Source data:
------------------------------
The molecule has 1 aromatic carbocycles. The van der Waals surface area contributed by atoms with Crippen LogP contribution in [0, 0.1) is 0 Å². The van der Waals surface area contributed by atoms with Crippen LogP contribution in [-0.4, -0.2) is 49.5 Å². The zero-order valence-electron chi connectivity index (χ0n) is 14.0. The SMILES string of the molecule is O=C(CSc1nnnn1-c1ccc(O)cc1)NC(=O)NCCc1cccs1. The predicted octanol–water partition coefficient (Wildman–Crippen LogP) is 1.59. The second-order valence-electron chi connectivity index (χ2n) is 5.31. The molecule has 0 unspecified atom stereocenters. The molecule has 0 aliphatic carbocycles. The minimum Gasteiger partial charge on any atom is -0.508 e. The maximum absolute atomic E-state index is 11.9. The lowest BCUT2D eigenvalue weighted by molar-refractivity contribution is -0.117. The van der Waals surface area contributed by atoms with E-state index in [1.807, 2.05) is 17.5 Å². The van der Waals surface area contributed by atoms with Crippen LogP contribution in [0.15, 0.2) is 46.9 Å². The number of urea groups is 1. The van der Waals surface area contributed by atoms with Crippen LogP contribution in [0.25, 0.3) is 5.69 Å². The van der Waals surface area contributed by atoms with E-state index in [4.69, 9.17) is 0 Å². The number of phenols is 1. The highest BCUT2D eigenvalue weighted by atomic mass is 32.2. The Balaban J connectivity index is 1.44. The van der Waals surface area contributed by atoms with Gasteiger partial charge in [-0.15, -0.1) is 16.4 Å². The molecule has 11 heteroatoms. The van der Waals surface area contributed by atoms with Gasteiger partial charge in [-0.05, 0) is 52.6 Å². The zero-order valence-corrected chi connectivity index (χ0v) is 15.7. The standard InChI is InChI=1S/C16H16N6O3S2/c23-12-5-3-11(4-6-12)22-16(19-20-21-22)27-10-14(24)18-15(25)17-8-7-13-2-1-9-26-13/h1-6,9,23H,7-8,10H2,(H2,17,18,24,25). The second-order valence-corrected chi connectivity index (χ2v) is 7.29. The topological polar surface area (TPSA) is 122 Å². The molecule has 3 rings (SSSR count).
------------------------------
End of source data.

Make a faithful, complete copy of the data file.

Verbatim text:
The molecule has 1 aromatic carbocycles. The van der Waals surface area contributed by atoms with Crippen LogP contribution in [0, 0.1) is 0 Å². The van der Waals surface area contributed by atoms with Crippen LogP contribution in [-0.4, -0.2) is 49.5 Å². The zero-order valence-electron chi connectivity index (χ0n) is 14.0. The SMILES string of the molecule is O=C(CSc1nnnn1-c1ccc(O)cc1)NC(=O)NCCc1cccs1. The predicted octanol–water partition coefficient (Wildman–Crippen LogP) is 1.59. The second-order valence-electron chi connectivity index (χ2n) is 5.31. The molecule has 0 unspecified atom stereocenters. The molecule has 0 aliphatic carbocycles. The minimum Gasteiger partial charge on any atom is -0.508 e. The maximum absolute atomic E-state index is 11.9. The lowest BCUT2D eigenvalue weighted by molar-refractivity contribution is -0.117. The van der Waals surface area contributed by atoms with E-state index in [1.807, 2.05) is 17.5 Å². The van der Waals surface area contributed by atoms with Crippen LogP contribution in [0.15, 0.2) is 46.9 Å². The number of urea groups is 1. The van der Waals surface area contributed by atoms with Crippen LogP contribution in [0.25, 0.3) is 5.69 Å². The van der Waals surface area contributed by atoms with E-state index in [4.69, 9.17) is 0 Å². The number of phenols is 1. The highest BCUT2D eigenvalue weighted by atomic mass is 32.2. The Balaban J connectivity index is 1.44. The van der Waals surface area contributed by atoms with Gasteiger partial charge in [-0.15, -0.1) is 16.4 Å². The molecule has 11 heteroatoms. The van der Waals surface area contributed by atoms with Gasteiger partial charge in [-0.05, 0) is 52.6 Å². The zero-order valence-corrected chi connectivity index (χ0v) is 15.7. The standard InChI is InChI=1S/C16H16N6O3S2/c23-12-5-3-11(4-6-12)22-16(19-20-21-22)27-10-14(24)18-15(25)17-8-7-13-2-1-9-26-13/h1-6,9,23H,7-8,10H2,(H2,17,18,24,25). The second-order valence-corrected chi connectivity index (χ2v) is 7.29. The topological polar surface area (TPSA) is 122 Å². The molecule has 3 rings (SSSR count).